It's like you said, the human-nature quality in all of us. I think for me personally I can tell you when I came to Northwestern, the NCAA Tournament was a goal but it wasn't the end goal.

The end goal was to try to build a program that could be respected and could be relevant year in and year out. And we still have a lot to accomplish to get to that point.

I think having the senior class -- in particular, Bryant McIntosh, Scottie Lindsey, Gavin Skelly -- those guys I've sensed from them, although they loved what we did, loved being a part of the postseason for the first time in school history and all that came with it, they have one more year to kind of further enhance what their legacy is going to be in our program.

And so their leadership has been vital, the way they've approached the summer. And we don't talk about last year. I told the guys, like, there's nothing to talk about. Every team is different. Every season is different.

So even though we have a lot of players back, this is a new journey. It's a new group. Guys have gotten better. Some guys are going to take on new and different roles. And we have to figure out how we can become the best with this group.

And so that's kind of been our approach since the start of practice. And we can't sit back and rest on what we did or didn't do last year. It's time to get going with a new season, and we know it's going to be a tough league like it always has been.

And if you don't have that edge, if you don't have that chemistry, the fine line from winning and losing in this league is a very, very narrow margin.

So we know what our formula is and our guys know that we have to have those same qualities if we want to be successful this year.

Q. You mentioned -- that was a threshold for Northwestern to make that thing. What was going through your mind during the Michigan game, the Vanderbilt game, and especially really the Gonzaga game where your guys came back and you saw that they had something that Northwestern had never had before?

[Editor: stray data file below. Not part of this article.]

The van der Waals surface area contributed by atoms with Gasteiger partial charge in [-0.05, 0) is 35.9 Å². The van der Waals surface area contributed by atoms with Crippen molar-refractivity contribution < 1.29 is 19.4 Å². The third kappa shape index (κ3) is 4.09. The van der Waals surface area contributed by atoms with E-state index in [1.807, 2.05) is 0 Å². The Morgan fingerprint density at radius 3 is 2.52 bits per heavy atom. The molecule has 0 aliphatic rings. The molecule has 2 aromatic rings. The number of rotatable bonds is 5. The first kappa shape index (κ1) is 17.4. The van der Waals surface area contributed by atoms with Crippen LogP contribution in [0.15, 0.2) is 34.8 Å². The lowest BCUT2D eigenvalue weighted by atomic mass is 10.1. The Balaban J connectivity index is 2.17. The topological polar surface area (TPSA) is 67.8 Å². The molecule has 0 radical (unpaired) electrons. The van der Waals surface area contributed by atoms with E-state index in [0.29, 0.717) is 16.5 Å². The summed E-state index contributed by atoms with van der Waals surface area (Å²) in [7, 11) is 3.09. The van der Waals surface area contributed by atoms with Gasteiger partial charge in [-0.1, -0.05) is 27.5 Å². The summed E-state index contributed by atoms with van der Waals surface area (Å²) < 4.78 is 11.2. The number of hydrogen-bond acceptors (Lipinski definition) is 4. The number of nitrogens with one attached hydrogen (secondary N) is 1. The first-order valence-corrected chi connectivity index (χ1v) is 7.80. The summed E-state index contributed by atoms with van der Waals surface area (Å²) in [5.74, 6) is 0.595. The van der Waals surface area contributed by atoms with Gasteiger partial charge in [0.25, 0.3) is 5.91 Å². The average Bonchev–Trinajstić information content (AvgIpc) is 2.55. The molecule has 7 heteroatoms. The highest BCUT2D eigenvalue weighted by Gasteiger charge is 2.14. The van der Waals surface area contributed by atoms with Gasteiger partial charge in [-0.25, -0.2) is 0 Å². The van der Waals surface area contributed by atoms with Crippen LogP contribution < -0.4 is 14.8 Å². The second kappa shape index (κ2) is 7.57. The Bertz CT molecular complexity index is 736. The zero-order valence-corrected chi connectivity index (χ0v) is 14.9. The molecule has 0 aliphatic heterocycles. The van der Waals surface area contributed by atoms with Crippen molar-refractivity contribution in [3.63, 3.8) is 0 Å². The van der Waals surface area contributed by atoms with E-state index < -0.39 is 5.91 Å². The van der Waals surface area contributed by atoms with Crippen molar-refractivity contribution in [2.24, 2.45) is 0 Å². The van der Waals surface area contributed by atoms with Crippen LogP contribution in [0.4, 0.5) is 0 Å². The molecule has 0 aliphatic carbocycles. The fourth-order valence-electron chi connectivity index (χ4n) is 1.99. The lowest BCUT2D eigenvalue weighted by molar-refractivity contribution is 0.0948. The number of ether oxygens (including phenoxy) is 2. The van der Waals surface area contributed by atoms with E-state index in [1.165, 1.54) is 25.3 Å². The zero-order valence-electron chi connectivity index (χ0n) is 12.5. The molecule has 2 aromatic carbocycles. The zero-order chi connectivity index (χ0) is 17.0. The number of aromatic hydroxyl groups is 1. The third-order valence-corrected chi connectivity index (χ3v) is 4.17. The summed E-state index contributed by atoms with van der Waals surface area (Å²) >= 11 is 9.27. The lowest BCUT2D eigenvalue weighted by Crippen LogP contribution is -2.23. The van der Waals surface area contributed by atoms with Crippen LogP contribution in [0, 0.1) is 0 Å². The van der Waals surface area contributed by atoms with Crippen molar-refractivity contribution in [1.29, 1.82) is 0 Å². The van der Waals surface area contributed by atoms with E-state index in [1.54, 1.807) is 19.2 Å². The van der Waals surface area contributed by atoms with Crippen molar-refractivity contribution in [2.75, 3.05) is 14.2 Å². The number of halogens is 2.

COACH COLLINS: I think the most pressure that we faced was at the very end of the regular season when we still felt we had work to do to get into the tournament. There was a lot of pressure on us that last week of the season. We were playing Michigan and Purdue at home, two of the better teams in our league, and probably the two hottest teams in our league.

And there was a lot of pressure on our players. And to see those guys rise to the occasion under that kind of pressure and to do what they had to do to win a big game like that to kind of ensure us to be part of the tournament for the first time was very gratifying as a coach, because really for us as coaches it's not about what we know, it's not about what we can do, it's about helping our guys being able to perform under pressure.

And that was as great a pressure as I probably ever have been a part of with a team, just with the media and the fan base and the alumni and everybody wanting it so bad.

And I knew the guys could feel it. For them to step up and meet that pressure and to win. And then to kind of stamp it, to go to the tournament, I thought we performed very well in the Big Ten Tournament. We went to the NCAA Tournament, had a good win over Vandy, and then to come back from a huge deficit and kind of show who we were all about with our fight in the second half against Gonzaga.